Lasik FAQ

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Learn about refractive errors and laser vision correction.

 

What are the causes of focusing problems?

Focusing problems of the eye, which require correction by glasses or contact lenses, are called refractive errors. These are:

  • Myopia, also called shortsightedness or nearsightedness
  • Hypermetropia (Hyperopia) also called or longsightedness or farsightedness
  • Astigmatism - those using cylindrical correction in their glasses

 

Nearsightedness, or myopia

It is the most common focusing problem, affecting a significant proportion of the Indian population. Nearsighted people can see various ranges of near objects clearly but not distant objects. Nearsightedness usually results from an eyeball that is too long. Because of this extra length, light from distant objects converges to a focal point before it reaches the retina at the back of the eye. Beyond the focal point, the light then begins to diverge. Since the retina only captures the quality of the image that reaches it, the brain receives a blurred image of what the eye is trying to see.
Nearsighted people need to wear minus-powered spectacles or contact lenses to see clearly.

 

Farsightedness, or hyperopia

This is a focusing problem caused by an eyeball that is shorter than normal. Due to the reduced length, the lens fails to bring light rays to a focal point by the time they reach the retina. The effects of farsightedness vary with age because of the diminishing flexibility of the lens. Young people may not notice any effects. But as the eyes begin to age, near objects become increasingly difficult to see. Later in life nearly all focal ranges may be unclear. Farsighted people need to use plus powered spectacles to see clearly.

 

Astigmatism

Astigmatism is the result of the general inability of the eye to clearly focus images from any distance. It results from uneven curvatures of the cornea. Instead of being spherical, it is more similar to the side of an egg. This focusing problem usually occurs in combination with nearsightedness, or farsightedness. People with astigmatism need to use cylindrical correction in their glasses.

 

What are the life-style benefits of laser vision correction?

LASIK eye surgery offers multiple benefits to most people with refractive errors:

  • Clear vision without the hassles and inconvenience of corrective lenses - no more fears about being incapacitated in an emergency if lenses are lost or glasses are broken
  • Expanded career opportunities (police officers, firefighters, pilots, air hostesses and professional athletes).
  • Better vision for recreational sports, especially water, winter and contact sports
  • Wider scope of peripheral vision than what glasses provide
  • May be safer for eye health than wearing contact lenses for an extended period of time.
  • New visual freedom for all aspects of life

 

Do you qualify for Laser Vision Correction?

To qualify for laser vision correction, you should

  • Be at least 18 years of age
  • Have had stable vision for the past one year (slight prescription changes may not disqualify you.)
  • Have corneas of adequate thickness as measured by Corneal Pachymetry and normal shape (determined by Corneal Topography).
  • Be free from systemic illnesses, Collagen vascular disorders such as Rheumatoid Arthritis, Sjögrens Syndrome, Systemic Lupus Erythematosus, etc.
    Not be pregnant or nursing
  • Be off contact lenses for 1-3 weeks prior to the surgery (this varies with the type of contact lens - soft or semi-soft).
  • Your expectations from LASIK should be realistic. Patients with un-realistic expectations generally have low levels of satisfaction. Detailed patient counseling is important in this regard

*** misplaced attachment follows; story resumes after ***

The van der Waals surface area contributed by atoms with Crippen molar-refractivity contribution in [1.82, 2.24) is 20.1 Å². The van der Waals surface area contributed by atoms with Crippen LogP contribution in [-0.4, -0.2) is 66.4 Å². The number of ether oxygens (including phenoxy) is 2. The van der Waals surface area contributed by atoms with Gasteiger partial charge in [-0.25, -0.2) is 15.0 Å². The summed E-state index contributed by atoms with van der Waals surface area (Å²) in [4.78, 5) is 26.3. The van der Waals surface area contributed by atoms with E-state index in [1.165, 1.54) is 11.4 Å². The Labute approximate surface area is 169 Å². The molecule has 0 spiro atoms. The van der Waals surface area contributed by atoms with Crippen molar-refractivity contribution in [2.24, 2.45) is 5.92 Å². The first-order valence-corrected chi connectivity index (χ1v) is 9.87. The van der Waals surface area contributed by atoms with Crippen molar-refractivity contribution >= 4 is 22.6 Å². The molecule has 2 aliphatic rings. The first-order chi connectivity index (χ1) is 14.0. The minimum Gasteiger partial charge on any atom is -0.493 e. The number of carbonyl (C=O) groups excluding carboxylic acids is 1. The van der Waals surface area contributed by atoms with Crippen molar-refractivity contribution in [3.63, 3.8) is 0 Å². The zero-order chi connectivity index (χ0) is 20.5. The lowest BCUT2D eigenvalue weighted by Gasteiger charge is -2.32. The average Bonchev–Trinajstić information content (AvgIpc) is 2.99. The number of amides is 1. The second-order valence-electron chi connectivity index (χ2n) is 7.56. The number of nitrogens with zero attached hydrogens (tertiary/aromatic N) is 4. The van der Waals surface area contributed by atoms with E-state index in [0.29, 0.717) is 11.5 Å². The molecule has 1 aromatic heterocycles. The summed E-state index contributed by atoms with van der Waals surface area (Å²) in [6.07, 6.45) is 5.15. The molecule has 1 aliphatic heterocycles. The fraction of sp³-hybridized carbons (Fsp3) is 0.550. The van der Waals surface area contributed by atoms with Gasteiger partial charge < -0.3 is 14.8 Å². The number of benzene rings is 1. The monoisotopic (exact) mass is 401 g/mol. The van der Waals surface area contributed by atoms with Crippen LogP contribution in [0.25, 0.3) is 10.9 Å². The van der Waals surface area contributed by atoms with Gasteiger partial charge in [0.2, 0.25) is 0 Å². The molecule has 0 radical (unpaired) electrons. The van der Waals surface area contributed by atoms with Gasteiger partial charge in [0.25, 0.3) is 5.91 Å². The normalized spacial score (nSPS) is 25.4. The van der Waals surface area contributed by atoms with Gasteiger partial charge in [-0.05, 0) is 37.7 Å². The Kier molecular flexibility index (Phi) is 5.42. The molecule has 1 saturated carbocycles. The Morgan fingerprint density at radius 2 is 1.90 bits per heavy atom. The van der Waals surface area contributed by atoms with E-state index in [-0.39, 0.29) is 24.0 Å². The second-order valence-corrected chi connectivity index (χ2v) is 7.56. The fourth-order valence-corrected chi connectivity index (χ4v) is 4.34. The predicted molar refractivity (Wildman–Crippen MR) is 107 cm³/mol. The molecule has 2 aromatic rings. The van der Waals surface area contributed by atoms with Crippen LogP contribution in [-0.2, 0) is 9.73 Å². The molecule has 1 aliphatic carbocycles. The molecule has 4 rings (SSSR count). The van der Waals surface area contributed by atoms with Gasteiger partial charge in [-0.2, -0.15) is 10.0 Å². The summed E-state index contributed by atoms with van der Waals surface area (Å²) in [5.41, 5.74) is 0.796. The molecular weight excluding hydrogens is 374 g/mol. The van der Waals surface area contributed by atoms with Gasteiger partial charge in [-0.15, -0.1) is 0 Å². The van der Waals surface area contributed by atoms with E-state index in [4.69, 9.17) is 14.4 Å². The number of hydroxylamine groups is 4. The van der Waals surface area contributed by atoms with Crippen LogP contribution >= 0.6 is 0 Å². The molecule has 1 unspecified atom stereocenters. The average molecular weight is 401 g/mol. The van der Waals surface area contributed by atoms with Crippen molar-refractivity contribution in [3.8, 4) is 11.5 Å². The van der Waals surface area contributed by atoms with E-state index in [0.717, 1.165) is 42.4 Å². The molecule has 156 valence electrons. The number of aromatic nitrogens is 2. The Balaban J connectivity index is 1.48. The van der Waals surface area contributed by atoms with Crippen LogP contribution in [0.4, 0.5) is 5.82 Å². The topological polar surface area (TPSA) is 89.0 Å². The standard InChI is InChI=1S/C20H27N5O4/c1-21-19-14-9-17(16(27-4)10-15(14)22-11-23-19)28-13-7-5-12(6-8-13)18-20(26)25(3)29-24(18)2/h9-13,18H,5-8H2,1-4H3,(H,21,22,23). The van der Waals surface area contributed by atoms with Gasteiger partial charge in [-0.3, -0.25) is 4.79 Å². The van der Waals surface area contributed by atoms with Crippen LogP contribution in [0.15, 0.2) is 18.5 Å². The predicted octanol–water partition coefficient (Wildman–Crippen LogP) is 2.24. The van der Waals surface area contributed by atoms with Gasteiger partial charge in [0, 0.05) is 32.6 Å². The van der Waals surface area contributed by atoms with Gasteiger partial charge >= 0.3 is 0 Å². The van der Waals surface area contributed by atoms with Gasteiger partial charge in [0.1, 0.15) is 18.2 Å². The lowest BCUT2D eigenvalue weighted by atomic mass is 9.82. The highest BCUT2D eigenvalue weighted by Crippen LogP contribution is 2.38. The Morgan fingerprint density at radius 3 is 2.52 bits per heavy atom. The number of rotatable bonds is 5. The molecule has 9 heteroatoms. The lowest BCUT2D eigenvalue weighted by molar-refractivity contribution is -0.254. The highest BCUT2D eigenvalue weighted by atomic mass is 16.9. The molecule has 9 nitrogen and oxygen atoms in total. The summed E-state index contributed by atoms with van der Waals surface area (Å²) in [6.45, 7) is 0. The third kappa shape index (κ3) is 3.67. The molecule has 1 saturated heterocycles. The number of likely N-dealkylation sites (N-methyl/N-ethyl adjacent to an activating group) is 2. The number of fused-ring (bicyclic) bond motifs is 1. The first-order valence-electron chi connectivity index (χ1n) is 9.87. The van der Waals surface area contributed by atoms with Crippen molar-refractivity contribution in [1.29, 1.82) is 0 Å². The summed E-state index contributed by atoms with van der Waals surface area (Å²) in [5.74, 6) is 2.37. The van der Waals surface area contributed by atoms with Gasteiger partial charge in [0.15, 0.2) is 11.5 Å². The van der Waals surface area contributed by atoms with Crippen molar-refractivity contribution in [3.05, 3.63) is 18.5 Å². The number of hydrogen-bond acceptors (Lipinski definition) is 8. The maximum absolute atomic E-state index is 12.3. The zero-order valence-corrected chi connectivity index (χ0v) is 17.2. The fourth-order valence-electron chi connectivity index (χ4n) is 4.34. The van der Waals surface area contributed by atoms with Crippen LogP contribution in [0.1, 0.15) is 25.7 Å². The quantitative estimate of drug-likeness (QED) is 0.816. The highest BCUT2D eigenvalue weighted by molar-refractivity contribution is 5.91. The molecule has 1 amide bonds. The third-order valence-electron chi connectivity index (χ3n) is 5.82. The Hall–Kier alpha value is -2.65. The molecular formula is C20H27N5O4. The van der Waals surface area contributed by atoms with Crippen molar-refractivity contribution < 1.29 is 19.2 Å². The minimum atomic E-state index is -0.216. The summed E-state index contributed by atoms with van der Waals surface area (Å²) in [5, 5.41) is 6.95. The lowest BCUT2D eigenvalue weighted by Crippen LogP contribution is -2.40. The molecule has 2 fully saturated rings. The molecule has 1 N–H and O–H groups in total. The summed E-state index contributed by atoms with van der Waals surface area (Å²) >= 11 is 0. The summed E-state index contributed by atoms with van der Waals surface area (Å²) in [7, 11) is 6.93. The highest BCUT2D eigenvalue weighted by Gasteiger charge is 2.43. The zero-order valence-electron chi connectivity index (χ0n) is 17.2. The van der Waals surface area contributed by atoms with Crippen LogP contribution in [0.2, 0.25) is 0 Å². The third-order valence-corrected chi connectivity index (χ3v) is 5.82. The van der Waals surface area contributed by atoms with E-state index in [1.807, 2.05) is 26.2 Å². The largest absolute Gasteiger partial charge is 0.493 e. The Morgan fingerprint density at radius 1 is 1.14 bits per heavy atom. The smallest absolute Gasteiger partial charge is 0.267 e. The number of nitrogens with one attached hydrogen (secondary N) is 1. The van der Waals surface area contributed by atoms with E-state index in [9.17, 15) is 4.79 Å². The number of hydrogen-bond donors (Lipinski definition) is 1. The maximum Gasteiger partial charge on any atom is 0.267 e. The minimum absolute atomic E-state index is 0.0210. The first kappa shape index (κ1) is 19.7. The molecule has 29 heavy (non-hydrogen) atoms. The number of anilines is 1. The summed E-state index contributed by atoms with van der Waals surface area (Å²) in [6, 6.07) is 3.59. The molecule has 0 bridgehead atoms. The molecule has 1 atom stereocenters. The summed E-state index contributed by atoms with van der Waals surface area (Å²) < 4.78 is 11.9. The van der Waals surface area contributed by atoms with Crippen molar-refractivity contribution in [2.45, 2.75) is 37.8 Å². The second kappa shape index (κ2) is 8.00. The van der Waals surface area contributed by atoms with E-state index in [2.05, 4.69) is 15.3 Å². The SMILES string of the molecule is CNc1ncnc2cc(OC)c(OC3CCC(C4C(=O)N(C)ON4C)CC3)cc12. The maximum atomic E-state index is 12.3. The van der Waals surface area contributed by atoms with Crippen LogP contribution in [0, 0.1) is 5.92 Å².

How does laser vision correction work?

Laser vision correction works by using a high precision laser beam to reshape the front surface of the cornea and allow light rays to focus precisely on the retina. This high precision laser known as Excimer Laser involves the use of 193 nm UV light, which is a unique type of "cold" laser that does not burn or cut tissue. Instead, it gently breaks the molecular bonds between the cells so that controlled amounts of tissue can be literally vaporized away, one microscopic layer at a time. Central tissue is removed to reduce the corneal curvature and correct nearsightedness. Peripheral tissue is removed to increase the corneal curvature and correct farsightedness. Astigmatism can be corrected by removing selected tissue to even out the curvature of the cornea.

 

What is LASIK?

For people wishing to have less dependence on glasses or contact lenses, an excimer laser procedure called Laser Assisted in situ Keratomileusis (LASIK) is currently the best way to achieve clear, natural vision. This procedure had its origins back in the 1960s, and has evolved over the years into a safe and effective operation. This procedure was FDA recognized in September 1998.

 

In performing LASIK, the surgeon first uses a special oscillating blade to make a partial cut through one fourth to one third of the front surface of the cornea, creating a flap of clear tissue on the central part of the eye.

he patient is then positioned under the excimer laser, which is programmed to vaporize some of the internal corneal tissue under the flap. After the laser has removed the selected tissue, the flap is closed over the eye. The cornea has extraordinary natural bonding qualities that allow effective healing without the use of stitches.


In the latest technique of i-LASIK or Blade-free LASIK, this flap is created not by an oscillating blade, but by an advanced technology called the Intralase Method utilizing a special laser (femtosecondlaser).

 

What is Customized LASIK (Advanced CustomVue Treatment)?

Customized LASIK is an advanced form of laser vision correction, which further enhances the precision of excimer laser surgery. This is based on the fact that the human eye suffers not only from sphero-cylindrical errors, which can be corrected with glasses or contacted lenses, but also from numerous, minute optical imperfections or aberrations, other than sphero-cylindrical refractive errors, which are not correctable with glasses or contact lenses.